Ossie Clark celebrates the work of the fashion designer whose most productive period coincided with London's magical, optimistic, rule-breaking decade, in which fashion, photography, music and the cult of personality converged. From 1965 to the mid 1970s Ossie Clark dressed the famous and fashionable in unabashed show-stoppers. Mick and Bianca Jagger, Julie Christie, Marsha Hunt and Marianne Faithful commissioned clothes from him, Twiggy, Jean Shrimpton and Penelope Tree modelled his designs for photographers David Bailey, Norman Parkinson and Helmut Newton. Clarke graduated from the Royal College of Art in London in 1965, and three months later his graduation collection appeared in British Vogue. Simultaneously, he began designing for Alice Pollock's shop Quorum. Ossie Clark and Celia Birtwell met as students, began colaborating in 1965, and married in 1969. Clark's flattering silhouettes combined with Birtwell's romantic textiles, featuring a vibrant range of patterns inspired by the natural world, produced some of the most memorable garments of the period. Above all, Clark was an expert cutter, executing an accomplished range of superbly fitted classical coats, suits and jackets in wool, Harris tweed, suede and crepe. The cut and construction of these clothes demonstrate Clark's extraordinary precision and his understanding of how textiles behave on a three-dimensional form. Fab gear from one of the most important figures of Swinging London. Victoria & Albert Museum until 2nd May.
Red House is of great significance in the history of domestic architecture and garden design. Commissioned by William Morris in 1859, and designed by Philip Webb, it laid the foundation for the Arts And Crafts Movement. The experience of furnishing the house led Morris to set up his company producing wallpaper and fabrics, whose designs have defined taste ever since. The unique building is constructed of red brick, under a steep red tiled roof, with an emphasis on natural materials and a strong Gothic influence. The garden was designed to 'clothe' the house with a series of sub-divided areas, which still clearly exist today. Inside, the house retains many of the original features and fixed items of furniture designed by Morris and Webb, as well as wall paintings and stained glass by Dante Gabriel Rossetti and Edward Burne-Jones. During the five years Morris lived there it was at the centre of the social life of the Pre-Raphaelites. Originally surrounded by orchards and countryside, Red House is now an oasis in the midst of suburbia. The property has been lived in as a family home for nearly 150 years during which time many changes have taken place. Red House was acquired by the National Trust six months ago, and is now open so that visitors can see it in its current condition, and follow its progress as research reveals the house and garden that Morris and Webb originally created, and restoration returns it to that vision. Red House, Red House Lane, Bexleyheath, Kent, 01494 755588 continuing (pre booked tours only).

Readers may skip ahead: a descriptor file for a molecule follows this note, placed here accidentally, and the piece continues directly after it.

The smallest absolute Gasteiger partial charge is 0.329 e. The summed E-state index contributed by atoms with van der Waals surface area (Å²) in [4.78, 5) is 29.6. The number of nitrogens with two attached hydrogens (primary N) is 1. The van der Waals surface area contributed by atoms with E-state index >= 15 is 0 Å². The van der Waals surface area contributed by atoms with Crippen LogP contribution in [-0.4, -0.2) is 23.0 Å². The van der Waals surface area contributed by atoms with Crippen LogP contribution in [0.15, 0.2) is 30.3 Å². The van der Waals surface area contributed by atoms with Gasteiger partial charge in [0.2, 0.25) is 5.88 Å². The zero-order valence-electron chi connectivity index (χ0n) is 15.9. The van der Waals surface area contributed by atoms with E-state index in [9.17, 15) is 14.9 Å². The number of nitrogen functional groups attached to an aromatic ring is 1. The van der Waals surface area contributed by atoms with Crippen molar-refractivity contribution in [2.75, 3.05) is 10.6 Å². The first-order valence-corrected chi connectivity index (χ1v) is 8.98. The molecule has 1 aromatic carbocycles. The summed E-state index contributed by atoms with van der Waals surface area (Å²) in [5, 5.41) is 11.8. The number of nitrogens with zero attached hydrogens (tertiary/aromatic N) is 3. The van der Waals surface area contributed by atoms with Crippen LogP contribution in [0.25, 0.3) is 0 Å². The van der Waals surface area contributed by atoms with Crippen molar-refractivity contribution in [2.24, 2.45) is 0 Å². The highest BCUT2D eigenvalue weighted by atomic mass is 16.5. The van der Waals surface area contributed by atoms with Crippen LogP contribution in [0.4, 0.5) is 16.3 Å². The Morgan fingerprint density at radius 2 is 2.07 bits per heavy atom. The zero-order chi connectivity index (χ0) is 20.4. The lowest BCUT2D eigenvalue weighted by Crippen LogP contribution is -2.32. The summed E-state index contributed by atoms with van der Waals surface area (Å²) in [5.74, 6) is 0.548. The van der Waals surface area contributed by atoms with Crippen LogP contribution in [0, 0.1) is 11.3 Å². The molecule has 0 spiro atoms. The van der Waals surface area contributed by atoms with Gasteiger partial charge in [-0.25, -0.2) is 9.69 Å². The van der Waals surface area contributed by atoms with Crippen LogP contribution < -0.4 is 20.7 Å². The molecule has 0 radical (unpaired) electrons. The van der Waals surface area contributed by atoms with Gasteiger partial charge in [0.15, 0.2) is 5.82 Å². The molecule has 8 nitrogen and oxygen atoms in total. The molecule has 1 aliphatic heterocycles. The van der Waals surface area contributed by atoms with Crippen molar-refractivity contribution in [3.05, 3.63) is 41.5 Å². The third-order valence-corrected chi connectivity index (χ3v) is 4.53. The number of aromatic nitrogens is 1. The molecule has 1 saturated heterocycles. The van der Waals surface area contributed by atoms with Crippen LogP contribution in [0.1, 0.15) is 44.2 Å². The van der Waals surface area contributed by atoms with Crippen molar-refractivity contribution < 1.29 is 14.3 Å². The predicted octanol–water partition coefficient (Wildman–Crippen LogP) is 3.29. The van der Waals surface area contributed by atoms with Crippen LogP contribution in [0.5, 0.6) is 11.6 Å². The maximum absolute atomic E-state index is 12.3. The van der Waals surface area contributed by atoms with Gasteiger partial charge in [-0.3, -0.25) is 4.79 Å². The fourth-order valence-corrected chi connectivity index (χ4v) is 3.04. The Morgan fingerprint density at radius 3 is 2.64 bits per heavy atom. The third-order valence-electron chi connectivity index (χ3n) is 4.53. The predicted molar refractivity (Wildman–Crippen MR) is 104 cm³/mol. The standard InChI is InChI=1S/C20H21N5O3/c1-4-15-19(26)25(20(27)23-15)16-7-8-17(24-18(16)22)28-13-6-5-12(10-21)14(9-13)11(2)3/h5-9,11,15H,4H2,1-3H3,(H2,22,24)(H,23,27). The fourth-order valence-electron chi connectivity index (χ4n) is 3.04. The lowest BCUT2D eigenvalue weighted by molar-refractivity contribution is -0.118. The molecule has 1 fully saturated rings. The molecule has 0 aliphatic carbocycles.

Shakespeare In Art considers how the world's greatest and most performed dramatist provided inspiration for many of Europe's greatest artists of the eighteenth and nineteenth centuries. With some seventy works, by artists such as Hogarth, Delacroix, Romney, Blake, Huskisson, Millais, Turner and Holman Hunt, there are many different views of Shakespeare's plays, some visionary, some horrific, many romantic, others contemporary and realistic. This exhibition includes a wide range of styles, from Rococo to Sublime, from Classic to Romantic, and looks also at theatrical production and scenography. This Shakespeare is familiar, but different from ours, reflecting both the changes in presentational styles of productions, and the individual preoccupations of the artists involved in them. The painters recorded both the 'acted' and the 'imagined' Shakespeare. Zoffany and Fuseli painted scenes from Macbeth, but while Zoffany records a famous production, starring David Garrick and Mrs Cibber - emoting beneath a towering horsehair wig, literally dressed to kill in the height of contemporary fashion - Henry Fuseli's The Weird Sisters is a nightmarish vision of the Witches, from the darkest recesses of his unconscious. Other great actors whose portraits are featured include John Philip Kemble, Sarah Siddons, Charles Kemble, George Frederick Cooke and Charles Macklin. Dulwich Picture Gallery until 19th October.